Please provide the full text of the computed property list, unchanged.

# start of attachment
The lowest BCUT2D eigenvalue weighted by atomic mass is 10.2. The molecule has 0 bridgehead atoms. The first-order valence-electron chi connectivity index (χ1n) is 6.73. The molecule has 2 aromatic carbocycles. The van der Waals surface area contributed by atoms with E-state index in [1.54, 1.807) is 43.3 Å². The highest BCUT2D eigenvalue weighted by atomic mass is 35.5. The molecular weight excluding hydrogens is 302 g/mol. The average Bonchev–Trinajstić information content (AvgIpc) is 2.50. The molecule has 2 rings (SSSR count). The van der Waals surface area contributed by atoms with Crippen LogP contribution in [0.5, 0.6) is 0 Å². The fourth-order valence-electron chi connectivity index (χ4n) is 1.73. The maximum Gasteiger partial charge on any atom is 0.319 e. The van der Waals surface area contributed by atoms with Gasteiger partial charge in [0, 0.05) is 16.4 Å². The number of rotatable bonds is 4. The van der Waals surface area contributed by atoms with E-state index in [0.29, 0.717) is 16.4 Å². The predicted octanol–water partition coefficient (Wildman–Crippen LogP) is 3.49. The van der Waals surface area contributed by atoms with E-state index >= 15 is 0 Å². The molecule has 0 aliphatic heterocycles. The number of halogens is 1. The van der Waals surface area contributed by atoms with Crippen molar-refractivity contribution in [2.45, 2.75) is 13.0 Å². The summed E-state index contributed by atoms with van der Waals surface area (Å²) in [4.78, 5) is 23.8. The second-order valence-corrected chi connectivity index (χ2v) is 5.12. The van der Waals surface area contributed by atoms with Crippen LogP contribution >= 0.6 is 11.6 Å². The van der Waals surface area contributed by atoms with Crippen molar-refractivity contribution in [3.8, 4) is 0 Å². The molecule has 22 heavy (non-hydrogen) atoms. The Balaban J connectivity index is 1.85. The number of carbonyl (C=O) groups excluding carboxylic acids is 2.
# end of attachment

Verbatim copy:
The lowest BCUT2D eigenvalue weighted by atomic mass is 10.2. The molecule has 0 bridgehead atoms. The first-order valence-electron chi connectivity index (χ1n) is 6.73. The molecule has 2 aromatic carbocycles. The van der Waals surface area contributed by atoms with E-state index in [1.54, 1.807) is 43.3 Å². The highest BCUT2D eigenvalue weighted by atomic mass is 35.5. The molecular weight excluding hydrogens is 302 g/mol. The average Bonchev–Trinajstić information content (AvgIpc) is 2.50. The molecule has 2 rings (SSSR count). The van der Waals surface area contributed by atoms with Crippen LogP contribution in [0.5, 0.6) is 0 Å². The fourth-order valence-electron chi connectivity index (χ4n) is 1.73. The maximum Gasteiger partial charge on any atom is 0.319 e. The van der Waals surface area contributed by atoms with Gasteiger partial charge in [0, 0.05) is 16.4 Å². The number of rotatable bonds is 4. The van der Waals surface area contributed by atoms with E-state index in [0.29, 0.717) is 16.4 Å². The predicted octanol–water partition coefficient (Wildman–Crippen LogP) is 3.49. The van der Waals surface area contributed by atoms with E-state index >= 15 is 0 Å². The molecule has 0 aliphatic heterocycles. The number of halogens is 1. The van der Waals surface area contributed by atoms with Crippen molar-refractivity contribution in [2.45, 2.75) is 13.0 Å². The summed E-state index contributed by atoms with van der Waals surface area (Å²) in [4.78, 5) is 23.8. The second-order valence-corrected chi connectivity index (χ2v) is 5.12. The van der Waals surface area contributed by atoms with Crippen LogP contribution >= 0.6 is 11.6 Å². The van der Waals surface area contributed by atoms with Crippen molar-refractivity contribution in [3.8, 4) is 0 Å². The molecule has 22 heavy (non-hydrogen) atoms. The Balaban J connectivity index is 1.85. The number of carbonyl (C=O) groups excluding carboxylic acids is 2.